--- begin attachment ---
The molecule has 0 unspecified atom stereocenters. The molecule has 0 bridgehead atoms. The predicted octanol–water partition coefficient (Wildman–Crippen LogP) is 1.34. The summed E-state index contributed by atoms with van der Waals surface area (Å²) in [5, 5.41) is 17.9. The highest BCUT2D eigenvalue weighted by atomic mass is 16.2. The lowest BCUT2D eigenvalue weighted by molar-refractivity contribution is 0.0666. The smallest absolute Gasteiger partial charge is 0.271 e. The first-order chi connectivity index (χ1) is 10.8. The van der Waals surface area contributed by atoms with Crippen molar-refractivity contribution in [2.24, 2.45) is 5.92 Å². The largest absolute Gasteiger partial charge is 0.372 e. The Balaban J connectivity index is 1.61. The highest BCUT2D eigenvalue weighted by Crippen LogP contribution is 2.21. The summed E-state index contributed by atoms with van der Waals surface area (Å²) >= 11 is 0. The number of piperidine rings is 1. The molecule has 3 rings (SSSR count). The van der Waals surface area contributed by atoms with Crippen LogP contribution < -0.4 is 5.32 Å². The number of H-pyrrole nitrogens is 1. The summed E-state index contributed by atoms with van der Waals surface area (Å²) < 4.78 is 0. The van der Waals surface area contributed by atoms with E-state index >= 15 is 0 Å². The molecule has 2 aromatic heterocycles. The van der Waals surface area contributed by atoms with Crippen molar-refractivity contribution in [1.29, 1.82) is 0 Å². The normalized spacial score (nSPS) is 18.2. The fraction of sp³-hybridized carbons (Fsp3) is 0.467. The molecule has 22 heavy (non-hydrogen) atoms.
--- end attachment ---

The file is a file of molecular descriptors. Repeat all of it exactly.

The molecule has 0 unspecified atom stereocenters. The molecule has 0 bridgehead atoms. The predicted octanol–water partition coefficient (Wildman–Crippen LogP) is 1.34. The summed E-state index contributed by atoms with van der Waals surface area (Å²) in [5, 5.41) is 17.9. The highest BCUT2D eigenvalue weighted by atomic mass is 16.2. The lowest BCUT2D eigenvalue weighted by molar-refractivity contribution is 0.0666. The smallest absolute Gasteiger partial charge is 0.271 e. The first-order chi connectivity index (χ1) is 10.8. The van der Waals surface area contributed by atoms with Crippen molar-refractivity contribution in [2.24, 2.45) is 5.92 Å². The largest absolute Gasteiger partial charge is 0.372 e. The Balaban J connectivity index is 1.61. The highest BCUT2D eigenvalue weighted by Crippen LogP contribution is 2.21. The summed E-state index contributed by atoms with van der Waals surface area (Å²) >= 11 is 0. The number of piperidine rings is 1. The molecule has 3 rings (SSSR count). The van der Waals surface area contributed by atoms with Crippen LogP contribution < -0.4 is 5.32 Å². The number of H-pyrrole nitrogens is 1. The summed E-state index contributed by atoms with van der Waals surface area (Å²) < 4.78 is 0. The van der Waals surface area contributed by atoms with E-state index >= 15 is 0 Å². The molecule has 2 aromatic heterocycles. The van der Waals surface area contributed by atoms with Crippen molar-refractivity contribution in [1.29, 1.82) is 0 Å². The normalized spacial score (nSPS) is 18.2. The fraction of sp³-hybridized carbons (Fsp3) is 0.467. The molecule has 22 heavy (non-hydrogen) atoms.